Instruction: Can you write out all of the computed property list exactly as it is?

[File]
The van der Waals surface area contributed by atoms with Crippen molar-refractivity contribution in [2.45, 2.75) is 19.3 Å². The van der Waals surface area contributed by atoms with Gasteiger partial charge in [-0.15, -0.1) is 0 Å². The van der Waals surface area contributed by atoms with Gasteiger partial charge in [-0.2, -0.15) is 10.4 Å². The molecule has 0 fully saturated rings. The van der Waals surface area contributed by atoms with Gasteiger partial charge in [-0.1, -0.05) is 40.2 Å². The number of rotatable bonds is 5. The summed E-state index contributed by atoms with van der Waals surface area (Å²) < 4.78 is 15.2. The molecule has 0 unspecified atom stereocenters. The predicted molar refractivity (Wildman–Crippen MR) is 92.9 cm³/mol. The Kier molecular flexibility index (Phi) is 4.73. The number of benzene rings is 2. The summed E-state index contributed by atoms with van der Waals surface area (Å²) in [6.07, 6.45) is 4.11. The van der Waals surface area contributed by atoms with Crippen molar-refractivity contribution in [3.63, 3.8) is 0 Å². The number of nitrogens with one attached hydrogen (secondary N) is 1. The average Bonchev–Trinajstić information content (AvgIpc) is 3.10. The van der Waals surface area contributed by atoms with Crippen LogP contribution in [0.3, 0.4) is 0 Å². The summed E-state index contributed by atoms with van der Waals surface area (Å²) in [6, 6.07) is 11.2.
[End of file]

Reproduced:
The van der Waals surface area contributed by atoms with Crippen molar-refractivity contribution in [2.45, 2.75) is 19.3 Å². The van der Waals surface area contributed by atoms with Gasteiger partial charge in [-0.15, -0.1) is 0 Å². The van der Waals surface area contributed by atoms with Gasteiger partial charge in [-0.2, -0.15) is 10.4 Å². The molecule has 0 fully saturated rings. The van der Waals surface area contributed by atoms with Gasteiger partial charge in [-0.1, -0.05) is 40.2 Å². The number of rotatable bonds is 5. The summed E-state index contributed by atoms with van der Waals surface area (Å²) < 4.78 is 15.2. The molecule has 0 unspecified atom stereocenters. The predicted molar refractivity (Wildman–Crippen MR) is 92.9 cm³/mol. The Kier molecular flexibility index (Phi) is 4.73. The number of benzene rings is 2. The summed E-state index contributed by atoms with van der Waals surface area (Å²) in [6.07, 6.45) is 4.11. The van der Waals surface area contributed by atoms with Crippen molar-refractivity contribution in [3.63, 3.8) is 0 Å². The number of nitrogens with one attached hydrogen (secondary N) is 1. The average Bonchev–Trinajstić information content (AvgIpc) is 3.10. The van der Waals surface area contributed by atoms with Crippen LogP contribution in [0.3, 0.4) is 0 Å². The summed E-state index contributed by atoms with van der Waals surface area (Å²) in [6, 6.07) is 11.2.